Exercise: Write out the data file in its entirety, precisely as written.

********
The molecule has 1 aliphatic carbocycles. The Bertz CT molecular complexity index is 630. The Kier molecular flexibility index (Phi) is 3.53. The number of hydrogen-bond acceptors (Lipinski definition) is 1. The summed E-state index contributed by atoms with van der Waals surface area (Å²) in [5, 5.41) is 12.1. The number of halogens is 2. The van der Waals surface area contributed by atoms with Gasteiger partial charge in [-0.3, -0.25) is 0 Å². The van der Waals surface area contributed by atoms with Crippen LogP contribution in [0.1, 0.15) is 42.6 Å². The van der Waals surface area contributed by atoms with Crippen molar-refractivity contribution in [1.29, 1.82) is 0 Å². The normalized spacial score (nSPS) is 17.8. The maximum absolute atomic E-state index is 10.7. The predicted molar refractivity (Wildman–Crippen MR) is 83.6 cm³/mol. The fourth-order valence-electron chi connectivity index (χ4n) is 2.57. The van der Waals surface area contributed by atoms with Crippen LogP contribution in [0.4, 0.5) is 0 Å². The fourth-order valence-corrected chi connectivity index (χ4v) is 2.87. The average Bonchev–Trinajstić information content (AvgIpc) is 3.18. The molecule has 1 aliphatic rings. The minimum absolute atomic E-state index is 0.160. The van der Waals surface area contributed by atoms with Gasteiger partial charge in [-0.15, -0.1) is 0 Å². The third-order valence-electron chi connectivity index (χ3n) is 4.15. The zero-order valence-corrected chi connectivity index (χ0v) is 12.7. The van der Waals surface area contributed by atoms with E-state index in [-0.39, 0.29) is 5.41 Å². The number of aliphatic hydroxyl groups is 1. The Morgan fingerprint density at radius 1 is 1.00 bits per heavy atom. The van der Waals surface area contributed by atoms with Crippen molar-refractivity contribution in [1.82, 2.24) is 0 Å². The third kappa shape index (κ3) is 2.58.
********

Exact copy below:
The molecule has 1 aliphatic carbocycles. The Bertz CT molecular complexity index is 630. The Kier molecular flexibility index (Phi) is 3.53. The number of hydrogen-bond acceptors (Lipinski definition) is 1. The summed E-state index contributed by atoms with van der Waals surface area (Å²) in [5, 5.41) is 12.1. The number of halogens is 2. The van der Waals surface area contributed by atoms with Gasteiger partial charge in [-0.3, -0.25) is 0 Å². The van der Waals surface area contributed by atoms with Crippen LogP contribution in [0.1, 0.15) is 42.6 Å². The van der Waals surface area contributed by atoms with Crippen molar-refractivity contribution in [1.29, 1.82) is 0 Å². The normalized spacial score (nSPS) is 17.8. The maximum absolute atomic E-state index is 10.7. The predicted molar refractivity (Wildman–Crippen MR) is 83.6 cm³/mol. The fourth-order valence-electron chi connectivity index (χ4n) is 2.57. The van der Waals surface area contributed by atoms with Crippen LogP contribution in [0.4, 0.5) is 0 Å². The fourth-order valence-corrected chi connectivity index (χ4v) is 2.87. The average Bonchev–Trinajstić information content (AvgIpc) is 3.18. The molecule has 1 aliphatic rings. The minimum absolute atomic E-state index is 0.160. The van der Waals surface area contributed by atoms with Gasteiger partial charge in [-0.15, -0.1) is 0 Å². The third-order valence-electron chi connectivity index (χ3n) is 4.15. The zero-order valence-corrected chi connectivity index (χ0v) is 12.7. The van der Waals surface area contributed by atoms with E-state index in [-0.39, 0.29) is 5.41 Å². The number of aliphatic hydroxyl groups is 1. The Morgan fingerprint density at radius 1 is 1.00 bits per heavy atom. The van der Waals surface area contributed by atoms with Crippen molar-refractivity contribution in [1.82, 2.24) is 0 Å². The third kappa shape index (κ3) is 2.58.